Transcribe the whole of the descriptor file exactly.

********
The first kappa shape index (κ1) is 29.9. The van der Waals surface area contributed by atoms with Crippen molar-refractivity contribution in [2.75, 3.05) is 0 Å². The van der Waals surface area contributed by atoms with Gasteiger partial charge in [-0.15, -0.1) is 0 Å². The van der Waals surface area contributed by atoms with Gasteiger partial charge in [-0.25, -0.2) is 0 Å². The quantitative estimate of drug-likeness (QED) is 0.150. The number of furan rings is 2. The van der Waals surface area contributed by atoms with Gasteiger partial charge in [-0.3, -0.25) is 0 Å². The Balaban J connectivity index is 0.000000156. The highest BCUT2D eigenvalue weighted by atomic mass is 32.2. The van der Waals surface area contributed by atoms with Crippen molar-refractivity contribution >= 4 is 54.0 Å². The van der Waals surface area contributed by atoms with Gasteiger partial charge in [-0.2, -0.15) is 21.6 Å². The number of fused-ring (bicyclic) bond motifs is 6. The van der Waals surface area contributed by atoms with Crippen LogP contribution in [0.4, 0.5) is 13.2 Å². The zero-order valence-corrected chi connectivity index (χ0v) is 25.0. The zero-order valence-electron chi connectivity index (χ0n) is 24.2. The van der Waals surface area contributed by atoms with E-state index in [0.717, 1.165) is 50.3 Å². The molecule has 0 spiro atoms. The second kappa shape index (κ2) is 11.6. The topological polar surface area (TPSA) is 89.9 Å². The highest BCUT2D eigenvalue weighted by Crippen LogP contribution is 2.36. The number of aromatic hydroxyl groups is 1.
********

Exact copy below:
The first kappa shape index (κ1) is 29.9. The van der Waals surface area contributed by atoms with Crippen molar-refractivity contribution in [2.75, 3.05) is 0 Å². The van der Waals surface area contributed by atoms with Gasteiger partial charge in [-0.15, -0.1) is 0 Å². The van der Waals surface area contributed by atoms with Gasteiger partial charge in [-0.25, -0.2) is 0 Å². The quantitative estimate of drug-likeness (QED) is 0.150. The number of furan rings is 2. The van der Waals surface area contributed by atoms with Gasteiger partial charge in [-0.3, -0.25) is 0 Å². The Balaban J connectivity index is 0.000000156. The highest BCUT2D eigenvalue weighted by atomic mass is 32.2. The van der Waals surface area contributed by atoms with Crippen molar-refractivity contribution >= 4 is 54.0 Å². The van der Waals surface area contributed by atoms with Gasteiger partial charge in [-0.2, -0.15) is 21.6 Å². The number of fused-ring (bicyclic) bond motifs is 6. The van der Waals surface area contributed by atoms with Crippen LogP contribution in [0.4, 0.5) is 13.2 Å². The zero-order valence-corrected chi connectivity index (χ0v) is 25.0. The zero-order valence-electron chi connectivity index (χ0n) is 24.2. The van der Waals surface area contributed by atoms with E-state index in [0.717, 1.165) is 50.3 Å². The molecule has 0 spiro atoms. The second kappa shape index (κ2) is 11.6. The topological polar surface area (TPSA) is 89.9 Å². The highest BCUT2D eigenvalue weighted by Crippen LogP contribution is 2.36. The number of aromatic hydroxyl groups is 1.